Complaints about the quality of adult social care being provided by councils and private providers rose 13% last year, a report by the local government ombudsman has revealed.
The ombudsman received 2,456 complaints and enquiries about adult social care in 2013, an increase of 13.8% on the previous year, an annual review found. The ombudsman considered 1,846 of these complaints in 2013 and almost half (46%) of those that led to full investigations being completed were upheld.
Adult social care is the fastest growing area of complaint for the ombudsman’s office, the report found. Just 25 local authority areas accounted for over 40% of complaints and enquiries received last year, the ombudsman found.
Despite the rise in complaints, they still reflect a small proportion of the 1.3 million people who received adult social care support in England last year.
Jane Martin, the local government ombudsman, said she hoped publishing the figures would encourage care providers to improve the way they dealt with complaints.
“I also hope that by raising these issues more people will be aware of how to raise concerns and seek redress, and feel reassured that there is an independent ombudsman that they can turn to when providers fail to resolve complaints,” she said.
Other key findings in the report included:
- Assessment and care planning was the subject of most complaints. The ombudsman received 442 complaints about assessment and care planning, up 7% from 2012. Over half of these complaints were upheld. The ombudsman said that the data showed that “councils are getting this basic obligation wrong”.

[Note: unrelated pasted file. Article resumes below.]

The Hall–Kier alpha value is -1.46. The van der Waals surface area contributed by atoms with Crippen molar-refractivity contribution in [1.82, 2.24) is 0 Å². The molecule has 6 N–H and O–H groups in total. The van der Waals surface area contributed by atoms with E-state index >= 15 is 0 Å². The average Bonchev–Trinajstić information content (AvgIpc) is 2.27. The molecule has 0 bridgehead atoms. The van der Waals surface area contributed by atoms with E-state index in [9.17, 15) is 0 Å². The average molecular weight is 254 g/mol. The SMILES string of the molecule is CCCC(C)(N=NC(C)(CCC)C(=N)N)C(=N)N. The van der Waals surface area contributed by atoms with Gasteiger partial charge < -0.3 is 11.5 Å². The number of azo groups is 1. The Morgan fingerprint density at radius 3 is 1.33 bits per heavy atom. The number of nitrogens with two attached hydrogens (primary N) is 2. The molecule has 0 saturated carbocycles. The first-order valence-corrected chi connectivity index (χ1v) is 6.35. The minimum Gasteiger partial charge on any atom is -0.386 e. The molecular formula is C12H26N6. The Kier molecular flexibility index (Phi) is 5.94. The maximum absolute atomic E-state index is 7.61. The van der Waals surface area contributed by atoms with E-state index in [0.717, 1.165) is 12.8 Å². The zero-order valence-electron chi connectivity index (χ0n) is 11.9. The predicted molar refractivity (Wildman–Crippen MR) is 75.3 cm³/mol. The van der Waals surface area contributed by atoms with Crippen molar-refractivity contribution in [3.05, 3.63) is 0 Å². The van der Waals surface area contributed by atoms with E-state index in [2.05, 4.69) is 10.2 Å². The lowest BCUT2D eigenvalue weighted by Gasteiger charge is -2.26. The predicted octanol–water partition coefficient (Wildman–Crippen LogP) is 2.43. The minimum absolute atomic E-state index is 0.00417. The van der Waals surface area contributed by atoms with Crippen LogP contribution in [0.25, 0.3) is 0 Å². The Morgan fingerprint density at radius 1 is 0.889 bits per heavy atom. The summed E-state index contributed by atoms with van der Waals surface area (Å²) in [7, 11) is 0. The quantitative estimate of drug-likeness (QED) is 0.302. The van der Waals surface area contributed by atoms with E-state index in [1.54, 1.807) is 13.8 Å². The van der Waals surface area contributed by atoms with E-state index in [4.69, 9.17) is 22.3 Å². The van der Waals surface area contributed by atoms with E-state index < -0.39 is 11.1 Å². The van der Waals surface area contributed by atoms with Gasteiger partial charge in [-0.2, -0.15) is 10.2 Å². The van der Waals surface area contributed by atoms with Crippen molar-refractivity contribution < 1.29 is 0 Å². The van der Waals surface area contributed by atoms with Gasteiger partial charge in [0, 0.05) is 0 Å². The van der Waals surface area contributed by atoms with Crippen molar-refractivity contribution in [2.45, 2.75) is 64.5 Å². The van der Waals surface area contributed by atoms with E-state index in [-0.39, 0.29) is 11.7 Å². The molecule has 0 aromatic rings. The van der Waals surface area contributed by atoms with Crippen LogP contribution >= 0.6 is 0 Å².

- Councils have wrongly imposed fees for care on service users. The ombudsman received 429 complaints about fees, grants and payments in 2013, with over 50% upheld. More than half of those complaints were about fees being charged in circumstances where they shouldn’t have been.
- Residential care saw the largest increase in complaints. In 2013 the ombudsman received 406 complaints about residential care, an increase of 25% on 2012.
- Safeguarding policies are too often not being implemented. The ombudsman received 196 complaints relating to safeguarding concerns, up 14% on 2012. The report highlighted cases where safeguarding policies had not been followed. “Failing to implement proper safeguarding procedures can lead to tragic consequences,” the report said.
The majority of complaints (86%) in 2013 related to local authority run services. Around one in 10 related to services delivered by private firms. The ombudsman said that the social care sector should investigate whether the low number of complaints about private providers reflected increased satisfaction with services or a problem in public awareness of how to raise concerns and complaints about services.
A spokesman for the Local Government Association said: “In reality, 60 per cent of the authorities named in this report have below the average percentage of complaints upheld by the Ombudsman
“Huge efforts have been made by councils to ensure people in care have their voices heard. Local government is one of the most trusted parts of the public sector and a rise in complaints can be an indication that local authorities are making it easier for those in care to give feedback, and that people are confident that their council will act on it.”
Andrea Sutcliffe, chief inspector of adult social care at the Care Quality Commission, said: “When we look at whether services are safe, caring, effective, responsive and well led we will be considering how well complaints are handled and acted upon. This will help to inform our judgement of whether services are outstanding, good, require improvement or inadequate.”